Let’s talk about High Functioning Anxiety

“Nobody would ever believe something was wrong, because you always portrayed yourself as being fine.” – the story of my fxcking life.

It’s mental health awareness week, and with quarantine seeing a lot of us spending more time by ourselves, it might be the most crucial mental health week yet.

Photo credit: Brianna Gilmartin/ Very Well

I’m going to talk about High Functioning Anxiety, let’s call it HFA for short, and shed some light on what it means because it’s not something that you hear about too often since it’s not a medically recognised diagnosis. Still, it’s one that’s become more of growing concern. Despite it not being medically recognised, I still think it’s an important element of mental health to explore, to help shed the stigma that surrounds mental health issues.

When I researched the subject, I came across an article by author Arlin Cuncic which rang true to me on so many levels. One of my oldest and dearest friends posted a tweet by influencer @GraceFVictory talking about HFA a few weeks ago. She has always told me that the way I deal with things isn’t usual. Throwing myself into work, keeping myself busy and putting other people above myself to hide what’s going on in my life, is something that I became so used to doing that I didn’t realise it was a problem. I never used to take her seriously because, well, I guess I didn’t want it to be true. There is a stigma to mental health issues as we all know. Beyond that, people are quick to assume that you’re jumping on the bandwagon if what you perceive as anxiety, doesn’t comply with the “norm” of what people have come to expect. That is very much not the case for a lot of people, but that in itself, stops people from wanting to admit that they suffer from it.

So, what is HFA?

High Functioning Anxiety takes on many forms, but in essence, it’s powering through your anxiousness for the sake of succeeding or appearing fine but at great cost to your emotional and mental wellbeing. When it comes to anxiety, many people are frozen by theirs, whereas people with HFA tend to propel themselves forward instead. I hate the feeling of being stuck or frozen, so when things aren’t going well for me, or I feel myself slipping into a state of unproductivity, I tend to overdo it, shut people out and focus on something that I can control.

HFA comes with a lot of contradicting characteristics that might make it hard to believe that this goes on in people’s minds. One of the more positive characteristics of HFA is having an outgoing personality, while one of the negatives is talking excessively out of nervousness. I’m known for my outgoing personality and tendency to be the life and soul of the party, and a lot of the time I think that’s the only reason I get invited to places. However, over the past few years, I haven’t felt very outgoing. When I am put in situations with new people, I get this nervous feeling that what I’m saying is just nonsense chatter that people could probably do without hearing.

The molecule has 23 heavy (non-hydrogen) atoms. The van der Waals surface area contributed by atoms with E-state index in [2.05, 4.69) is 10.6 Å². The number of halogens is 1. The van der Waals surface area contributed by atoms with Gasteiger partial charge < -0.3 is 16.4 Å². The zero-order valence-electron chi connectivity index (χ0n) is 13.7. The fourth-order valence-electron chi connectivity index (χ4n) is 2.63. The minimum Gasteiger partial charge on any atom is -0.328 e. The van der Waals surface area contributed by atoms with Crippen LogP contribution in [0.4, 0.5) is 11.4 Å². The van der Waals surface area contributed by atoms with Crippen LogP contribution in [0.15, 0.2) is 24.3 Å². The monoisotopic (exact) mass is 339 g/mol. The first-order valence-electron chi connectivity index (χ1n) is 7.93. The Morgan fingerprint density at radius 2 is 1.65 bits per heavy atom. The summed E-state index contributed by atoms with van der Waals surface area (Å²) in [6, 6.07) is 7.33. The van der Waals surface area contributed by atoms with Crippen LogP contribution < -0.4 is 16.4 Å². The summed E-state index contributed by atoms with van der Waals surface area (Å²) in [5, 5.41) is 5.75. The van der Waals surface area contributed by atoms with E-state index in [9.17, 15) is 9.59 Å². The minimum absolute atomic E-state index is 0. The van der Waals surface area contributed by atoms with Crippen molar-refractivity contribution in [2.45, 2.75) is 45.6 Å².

Another one is appearing outwardly calm and collected. I like to think when I’m in public – and sober – that I conduct myself in that way. However, people with HFA can find the need to do repetitive things which kind of clashes with being calm and collected. When I was ten, I came up with a numerical system for walking upstairs. I remember thinking if I would be able to get up the stairs without hurting myself if I was blindfolded or lost my sight suddenly. I felt so consumed by this idea that I came up with this sequence of numbers that I would repeat when going up and downstairs. “1,3,5,7,9, full-stop, 1,3,5,7,9.” My house had 12 steps. Since then, I haven’t been able to walk up or down a staircase without reciting this in my head: it’s like breathing. I don’t say it out loud, I could even be having a conversation with someone while I’m doing it, but I’m still doing it almost 15 years on. As crazy as it is, it makes me feel better, and I don’t think I could stop now even if I wanted to.

People with HFA have this fear of failing or letting someone down. It can include comparing themselves to others and then falling short of expectation. I tend not to compare myself to others outwardly because I am aware of how counterproductive and self-destructive it can be. For all my flaws, I try to be self-aware, and I try to channel that as much as possible. They are often people-pleasers, even against their better judgement and overly punctual for important things, to the point where they lose time. I used to think that when I would show up an hour early to a job interview that it was because my mother used to browbeat punctuality into us. Still, on second glance, perhaps she was projecting some of her anxiety, unbeknown to her, onto her children.